The first evidence in the record which mentions Sklyarsky's feelings of discrimination appears after Karpiez issued the March 22, 2012 written warning. In Sklyarsky's March 26, 2012 "Complaint about Discriminatory Actions..." to Human Resource Manager Domliaja, he expressed that he felt discriminated against. Sklyarsky's March 26, 2012 complaint gives Harvard actual notice of his subjective feeling of discrimination, due to his Ukrainian origin. See Tomanovich v. City of Indianapolis, 457 F.3d 656, 664 (7th Cir. 2006) ("Although filing an official complaint with an employer may constitute statutorily protected activity under Title VII, the complaint must indicate the discrimination occurred because of... national origin or some other protected class."). Following Sklyarsky's March 2012 complaint he received two suspensions, the first on June 4, 2012 and the second on January 2, 2013, after which he was terminated on January 18, 2013. The Court deems both of Sklyarsky's suspensions and his subsequent termination as materially adverse employment actions which satisfy the second prong of the direct methods test. See Ellis v. CCA of Tennessee, LLC, 650 F.3d 640, 650 (7th Cir. 2011) (suspension); Tomanovich, 457 F.3d at 664 (discharge). We now turn to the third and final element-causation.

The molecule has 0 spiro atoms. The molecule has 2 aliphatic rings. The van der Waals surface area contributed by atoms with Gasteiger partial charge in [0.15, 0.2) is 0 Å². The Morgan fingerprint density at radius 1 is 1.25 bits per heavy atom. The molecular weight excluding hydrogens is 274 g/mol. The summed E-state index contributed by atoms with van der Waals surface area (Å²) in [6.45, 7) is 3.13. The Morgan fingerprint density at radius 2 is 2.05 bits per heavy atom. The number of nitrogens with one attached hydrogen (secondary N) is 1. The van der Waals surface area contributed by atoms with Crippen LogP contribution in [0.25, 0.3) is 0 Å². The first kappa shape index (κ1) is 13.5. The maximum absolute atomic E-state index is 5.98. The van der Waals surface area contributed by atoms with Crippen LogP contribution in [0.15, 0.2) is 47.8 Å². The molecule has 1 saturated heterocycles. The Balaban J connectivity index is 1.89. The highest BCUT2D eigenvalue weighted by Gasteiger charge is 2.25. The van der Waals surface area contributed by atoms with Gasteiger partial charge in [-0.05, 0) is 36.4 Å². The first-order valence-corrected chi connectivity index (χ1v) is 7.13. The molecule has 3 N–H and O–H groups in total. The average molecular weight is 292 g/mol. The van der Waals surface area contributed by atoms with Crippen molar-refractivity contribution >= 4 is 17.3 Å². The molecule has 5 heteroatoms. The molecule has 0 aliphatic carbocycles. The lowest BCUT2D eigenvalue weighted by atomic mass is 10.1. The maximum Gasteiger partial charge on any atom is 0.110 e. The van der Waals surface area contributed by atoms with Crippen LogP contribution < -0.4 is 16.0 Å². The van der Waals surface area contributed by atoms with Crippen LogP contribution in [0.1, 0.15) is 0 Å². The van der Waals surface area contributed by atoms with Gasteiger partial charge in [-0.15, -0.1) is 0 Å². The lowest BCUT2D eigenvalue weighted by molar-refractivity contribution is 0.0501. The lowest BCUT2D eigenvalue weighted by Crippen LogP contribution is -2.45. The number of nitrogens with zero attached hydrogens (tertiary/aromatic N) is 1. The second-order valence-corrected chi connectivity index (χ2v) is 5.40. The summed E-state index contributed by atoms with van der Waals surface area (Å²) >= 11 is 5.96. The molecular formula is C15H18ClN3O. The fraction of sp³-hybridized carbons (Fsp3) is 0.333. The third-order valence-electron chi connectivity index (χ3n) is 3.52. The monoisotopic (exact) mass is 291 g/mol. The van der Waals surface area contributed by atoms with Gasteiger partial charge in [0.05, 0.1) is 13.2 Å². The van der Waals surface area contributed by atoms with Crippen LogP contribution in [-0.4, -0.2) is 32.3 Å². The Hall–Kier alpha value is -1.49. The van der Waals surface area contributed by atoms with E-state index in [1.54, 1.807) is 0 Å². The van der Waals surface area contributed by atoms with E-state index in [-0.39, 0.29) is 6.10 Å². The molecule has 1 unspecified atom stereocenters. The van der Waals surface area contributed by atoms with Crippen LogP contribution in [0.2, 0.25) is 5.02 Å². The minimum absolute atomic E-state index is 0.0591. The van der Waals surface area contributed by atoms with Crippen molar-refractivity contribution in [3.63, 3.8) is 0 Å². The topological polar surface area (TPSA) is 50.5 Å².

To demonstrate the requisite causal connection in a retaliation claim, a plaintiff must show "that the protected activity and the adverse action were not wholly unrelated." Hunt-Golliday v. Metropolitan Water, 104 F.3d 1004, 1014 (7th Cir. 1997). The mere fact that one event comes before another does not prove that the first event cause the second. Bermudez v. TRC Holdings, Inc., 138 F.3d 1176, 1179 (7th Cir. 1998). Other peripheral circumstances must also be present which reasonably suggest that the two events are somehow related to another. Sauzek v. Exxon Coal USA, Inc., 202 F.3d 913, 918 (7th Cir. 2000).